Oh, Canada: Ongoing Exodus of Techies from US

♠ Posted by Emmanuel in at 3/28/2018 03:51:00 PM
Toronto is one of the places where immigrant tech workers can work without Trump seeking to deport them at each turn.
The polite term used to describe Donald Trump's anti-immigrant, whites-first policies is "nativist." I have never found that euphemism useful since, well, the real natives of the United States are actually Native Americans. On the other hand, there is next to nothing distinguishing Trump's policy preferences to those of white supremacists. Like re-tweeting British hate group videos. Like discouraging people of color from being counted in the 2020 Census--and by definition being considered "non-persons" in Trump's America--these policies are legion.

Wouldn't America be great again (like the 1950s) if all these coloreds (and women, gays, Muslims, etc.) knew their (subordinate) place in a white man's world? 

It is no surprise then that those who have worked in the United States' most dynamic sector--not coal or steel for Trump fans, by the way--are not exactly finding Trump's discriminatory immigration policies to their liking. I've featured the ongoing Silicon Valley exodus to Vancouver already before. To no one's surprise, further discrimination in immigration policies are driving even more of these folks to the United States' northern neighbors--this time to the fine city of Toronto. A Canadian tech hub, MaRS, has just conducted a survey mirroring earlier anecdotal evidence:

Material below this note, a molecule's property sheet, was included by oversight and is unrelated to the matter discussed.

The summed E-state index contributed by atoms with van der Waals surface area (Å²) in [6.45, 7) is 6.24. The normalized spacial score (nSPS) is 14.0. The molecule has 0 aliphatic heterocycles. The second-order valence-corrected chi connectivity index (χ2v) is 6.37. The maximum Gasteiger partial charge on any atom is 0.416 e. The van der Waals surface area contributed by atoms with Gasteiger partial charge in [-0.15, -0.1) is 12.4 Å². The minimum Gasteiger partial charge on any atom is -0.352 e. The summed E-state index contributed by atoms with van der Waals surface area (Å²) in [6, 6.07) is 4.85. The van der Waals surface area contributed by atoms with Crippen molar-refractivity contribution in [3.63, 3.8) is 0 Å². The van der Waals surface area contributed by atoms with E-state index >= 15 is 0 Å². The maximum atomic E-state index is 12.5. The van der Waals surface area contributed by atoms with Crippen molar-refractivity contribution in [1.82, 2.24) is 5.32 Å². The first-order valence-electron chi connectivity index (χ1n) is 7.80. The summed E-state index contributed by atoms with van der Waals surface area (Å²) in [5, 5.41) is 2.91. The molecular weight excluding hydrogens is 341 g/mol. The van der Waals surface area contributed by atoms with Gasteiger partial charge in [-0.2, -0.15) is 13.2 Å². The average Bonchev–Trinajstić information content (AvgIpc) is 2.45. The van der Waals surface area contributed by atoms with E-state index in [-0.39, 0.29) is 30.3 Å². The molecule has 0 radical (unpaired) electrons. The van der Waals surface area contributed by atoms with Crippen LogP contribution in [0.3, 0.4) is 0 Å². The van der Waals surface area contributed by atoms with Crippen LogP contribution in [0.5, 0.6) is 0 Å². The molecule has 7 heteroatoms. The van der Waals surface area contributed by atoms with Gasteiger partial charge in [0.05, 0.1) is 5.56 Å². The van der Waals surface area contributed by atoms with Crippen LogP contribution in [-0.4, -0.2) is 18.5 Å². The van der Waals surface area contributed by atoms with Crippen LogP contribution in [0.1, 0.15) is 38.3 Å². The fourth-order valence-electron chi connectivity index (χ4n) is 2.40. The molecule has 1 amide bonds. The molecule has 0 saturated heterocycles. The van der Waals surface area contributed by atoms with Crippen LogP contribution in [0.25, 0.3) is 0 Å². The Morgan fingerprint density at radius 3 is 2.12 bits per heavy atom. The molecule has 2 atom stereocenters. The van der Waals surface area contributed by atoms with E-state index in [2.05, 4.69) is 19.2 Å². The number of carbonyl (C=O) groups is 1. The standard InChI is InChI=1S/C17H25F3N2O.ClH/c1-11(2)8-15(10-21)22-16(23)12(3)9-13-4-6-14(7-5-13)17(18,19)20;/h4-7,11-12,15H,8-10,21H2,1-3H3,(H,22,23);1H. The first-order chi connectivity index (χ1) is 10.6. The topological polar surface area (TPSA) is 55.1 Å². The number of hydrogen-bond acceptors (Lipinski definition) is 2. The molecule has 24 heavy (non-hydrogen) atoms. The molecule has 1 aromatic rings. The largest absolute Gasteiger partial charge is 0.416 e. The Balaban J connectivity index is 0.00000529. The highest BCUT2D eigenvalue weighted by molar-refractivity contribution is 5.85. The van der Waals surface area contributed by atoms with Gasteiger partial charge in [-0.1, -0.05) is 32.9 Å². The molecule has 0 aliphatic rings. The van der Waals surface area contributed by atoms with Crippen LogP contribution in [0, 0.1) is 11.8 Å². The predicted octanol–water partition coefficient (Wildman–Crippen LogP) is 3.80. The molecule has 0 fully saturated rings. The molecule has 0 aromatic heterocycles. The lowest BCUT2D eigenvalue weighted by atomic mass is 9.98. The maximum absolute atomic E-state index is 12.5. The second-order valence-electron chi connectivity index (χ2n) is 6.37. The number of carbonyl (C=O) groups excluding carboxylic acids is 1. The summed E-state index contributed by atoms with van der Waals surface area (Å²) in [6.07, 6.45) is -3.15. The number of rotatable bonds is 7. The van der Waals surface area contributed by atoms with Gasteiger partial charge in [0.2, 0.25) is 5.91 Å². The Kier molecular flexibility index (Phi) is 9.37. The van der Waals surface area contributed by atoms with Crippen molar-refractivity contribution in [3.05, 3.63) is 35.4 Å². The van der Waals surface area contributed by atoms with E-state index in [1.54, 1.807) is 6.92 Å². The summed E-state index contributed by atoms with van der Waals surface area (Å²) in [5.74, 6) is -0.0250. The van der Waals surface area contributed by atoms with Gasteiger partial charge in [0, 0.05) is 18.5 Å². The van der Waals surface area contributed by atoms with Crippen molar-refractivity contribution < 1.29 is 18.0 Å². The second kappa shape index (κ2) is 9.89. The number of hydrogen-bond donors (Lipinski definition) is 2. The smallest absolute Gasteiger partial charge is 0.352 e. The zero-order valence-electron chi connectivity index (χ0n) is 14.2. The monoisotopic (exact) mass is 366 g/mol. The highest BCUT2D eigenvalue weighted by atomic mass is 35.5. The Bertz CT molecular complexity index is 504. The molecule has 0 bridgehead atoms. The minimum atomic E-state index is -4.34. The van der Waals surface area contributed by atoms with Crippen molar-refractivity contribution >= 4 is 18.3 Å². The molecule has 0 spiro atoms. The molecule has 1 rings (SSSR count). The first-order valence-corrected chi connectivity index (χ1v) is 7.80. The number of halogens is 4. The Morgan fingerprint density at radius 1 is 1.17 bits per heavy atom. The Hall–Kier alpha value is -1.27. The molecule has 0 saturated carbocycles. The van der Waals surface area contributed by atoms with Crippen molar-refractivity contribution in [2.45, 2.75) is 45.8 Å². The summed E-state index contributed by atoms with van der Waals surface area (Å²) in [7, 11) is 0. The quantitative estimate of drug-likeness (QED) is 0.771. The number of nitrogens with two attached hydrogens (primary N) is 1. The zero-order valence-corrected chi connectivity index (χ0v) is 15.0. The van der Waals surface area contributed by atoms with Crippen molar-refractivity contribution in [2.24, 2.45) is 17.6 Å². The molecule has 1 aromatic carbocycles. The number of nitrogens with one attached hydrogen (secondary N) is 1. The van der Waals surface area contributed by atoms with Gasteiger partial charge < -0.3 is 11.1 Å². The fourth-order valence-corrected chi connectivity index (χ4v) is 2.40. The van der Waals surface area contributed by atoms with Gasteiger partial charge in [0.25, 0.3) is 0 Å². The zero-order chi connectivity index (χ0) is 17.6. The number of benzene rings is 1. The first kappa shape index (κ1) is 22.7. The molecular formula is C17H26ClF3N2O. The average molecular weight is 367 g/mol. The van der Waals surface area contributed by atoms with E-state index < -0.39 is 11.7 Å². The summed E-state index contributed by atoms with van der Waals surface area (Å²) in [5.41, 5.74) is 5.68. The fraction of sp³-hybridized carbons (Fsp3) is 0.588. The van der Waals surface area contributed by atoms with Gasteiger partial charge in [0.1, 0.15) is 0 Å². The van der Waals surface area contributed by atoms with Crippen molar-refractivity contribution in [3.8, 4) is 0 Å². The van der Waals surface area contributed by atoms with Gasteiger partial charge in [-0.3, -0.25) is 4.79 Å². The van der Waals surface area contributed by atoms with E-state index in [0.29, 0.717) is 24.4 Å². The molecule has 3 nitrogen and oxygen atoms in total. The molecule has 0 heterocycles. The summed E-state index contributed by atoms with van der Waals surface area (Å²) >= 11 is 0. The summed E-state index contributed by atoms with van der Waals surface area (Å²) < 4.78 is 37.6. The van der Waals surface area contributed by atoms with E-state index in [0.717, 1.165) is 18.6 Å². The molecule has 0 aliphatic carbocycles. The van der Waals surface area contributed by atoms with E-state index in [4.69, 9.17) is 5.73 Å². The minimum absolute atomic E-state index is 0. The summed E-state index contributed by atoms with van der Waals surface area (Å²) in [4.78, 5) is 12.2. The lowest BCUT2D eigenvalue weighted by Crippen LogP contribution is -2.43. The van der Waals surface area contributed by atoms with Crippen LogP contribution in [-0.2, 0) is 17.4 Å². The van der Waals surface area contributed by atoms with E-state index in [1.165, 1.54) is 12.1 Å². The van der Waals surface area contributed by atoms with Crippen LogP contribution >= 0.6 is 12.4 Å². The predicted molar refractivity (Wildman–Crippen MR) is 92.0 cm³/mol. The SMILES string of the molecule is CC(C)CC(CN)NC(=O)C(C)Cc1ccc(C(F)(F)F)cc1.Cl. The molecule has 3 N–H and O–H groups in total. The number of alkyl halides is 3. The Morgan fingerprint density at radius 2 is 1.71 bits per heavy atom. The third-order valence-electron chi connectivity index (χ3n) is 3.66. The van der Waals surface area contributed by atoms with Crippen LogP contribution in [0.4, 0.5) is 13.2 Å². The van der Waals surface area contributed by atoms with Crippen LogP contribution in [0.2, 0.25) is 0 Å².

The survey, carried out by MaRS, a tech hub in Toronto, had a relatively small sampling — 55 companies. But its target — tech companies — hit the much-coveted professionals courted by Canada, France and other countries since Trump began raising obstacles for foreigners working and studying in the U.S.
Among the results:
  • 53% of the companies said their international applications grew over the course of 2017, and 45% hired one or more of the people who applied.
  • 82% of the applicants were from the U.S., 55% from India, and 36% from China. As for those actually hired, 55% were from the U.S., 23% from China and 9% from India.
  • These were largely tech workers — 47% of them were engineers, 24% data scientists and 10% researchers.
The reality of it--not the reality show of it--is that the United States is an increasingly unattractive place to work for knowledge workers who tend to thrive more in an open, multicultural setting. Somehow, I don't think Trump aspiring to a coal- and steel-powered economy where a tertiary education is not required--least of all in STEM disciplines where they teach you left-wing nonsense that climate change is man-made and suchlike--is attractive to footloose knowledge workers who countries the world over seek to employ.

Aside from starving the United States of workers outright given its unfavorable demographics, what Trump is also doing is starving it of the most talented and sought-after ones to appease an ever-dwindling base of, well, disgruntled (former) coal and steel workers. If there ever was a definition of "backward-looking," it's Trump.